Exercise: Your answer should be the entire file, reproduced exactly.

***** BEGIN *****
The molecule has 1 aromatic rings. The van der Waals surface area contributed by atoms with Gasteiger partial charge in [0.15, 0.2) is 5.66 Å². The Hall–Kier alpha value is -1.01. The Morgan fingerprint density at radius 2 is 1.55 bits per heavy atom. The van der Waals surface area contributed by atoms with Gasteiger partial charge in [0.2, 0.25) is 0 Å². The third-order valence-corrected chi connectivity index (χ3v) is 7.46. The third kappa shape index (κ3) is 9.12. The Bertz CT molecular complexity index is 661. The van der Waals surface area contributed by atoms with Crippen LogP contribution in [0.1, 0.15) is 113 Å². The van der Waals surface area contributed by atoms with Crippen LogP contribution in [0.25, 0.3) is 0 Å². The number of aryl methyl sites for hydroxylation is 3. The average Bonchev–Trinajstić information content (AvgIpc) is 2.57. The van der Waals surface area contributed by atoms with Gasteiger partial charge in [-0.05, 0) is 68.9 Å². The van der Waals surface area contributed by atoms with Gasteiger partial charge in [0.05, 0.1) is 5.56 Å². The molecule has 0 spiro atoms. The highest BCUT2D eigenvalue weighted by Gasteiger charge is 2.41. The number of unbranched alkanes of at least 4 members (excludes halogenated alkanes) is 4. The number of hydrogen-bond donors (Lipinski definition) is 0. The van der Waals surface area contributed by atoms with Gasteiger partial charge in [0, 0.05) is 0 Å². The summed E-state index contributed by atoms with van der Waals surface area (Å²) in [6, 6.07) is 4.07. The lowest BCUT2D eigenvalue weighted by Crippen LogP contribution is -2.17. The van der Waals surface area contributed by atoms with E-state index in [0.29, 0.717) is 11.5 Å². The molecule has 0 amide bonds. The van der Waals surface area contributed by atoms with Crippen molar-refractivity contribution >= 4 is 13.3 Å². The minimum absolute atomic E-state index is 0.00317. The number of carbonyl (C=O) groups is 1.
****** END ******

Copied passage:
The molecule has 1 aromatic rings. The van der Waals surface area contributed by atoms with Gasteiger partial charge in [0.15, 0.2) is 5.66 Å². The Hall–Kier alpha value is -1.01. The Morgan fingerprint density at radius 2 is 1.55 bits per heavy atom. The van der Waals surface area contributed by atoms with Gasteiger partial charge in [0.2, 0.25) is 0 Å². The third-order valence-corrected chi connectivity index (χ3v) is 7.46. The third kappa shape index (κ3) is 9.12. The Bertz CT molecular complexity index is 661. The van der Waals surface area contributed by atoms with Crippen LogP contribution in [0.1, 0.15) is 113 Å². The van der Waals surface area contributed by atoms with Crippen LogP contribution in [0.25, 0.3) is 0 Å². The number of aryl methyl sites for hydroxylation is 3. The average Bonchev–Trinajstić information content (AvgIpc) is 2.57. The van der Waals surface area contributed by atoms with Gasteiger partial charge in [-0.05, 0) is 68.9 Å². The van der Waals surface area contributed by atoms with Gasteiger partial charge in [0.05, 0.1) is 5.56 Å². The molecule has 0 spiro atoms. The highest BCUT2D eigenvalue weighted by Gasteiger charge is 2.41. The number of unbranched alkanes of at least 4 members (excludes halogenated alkanes) is 4. The number of hydrogen-bond donors (Lipinski definition) is 0. The van der Waals surface area contributed by atoms with Gasteiger partial charge in [0, 0.05) is 0 Å². The summed E-state index contributed by atoms with van der Waals surface area (Å²) in [6, 6.07) is 4.07. The lowest BCUT2D eigenvalue weighted by Crippen LogP contribution is -2.17. The van der Waals surface area contributed by atoms with E-state index in [0.29, 0.717) is 11.5 Å². The molecule has 0 amide bonds. The van der Waals surface area contributed by atoms with Crippen molar-refractivity contribution >= 4 is 13.3 Å². The minimum absolute atomic E-state index is 0.00317. The number of carbonyl (C=O) groups is 1.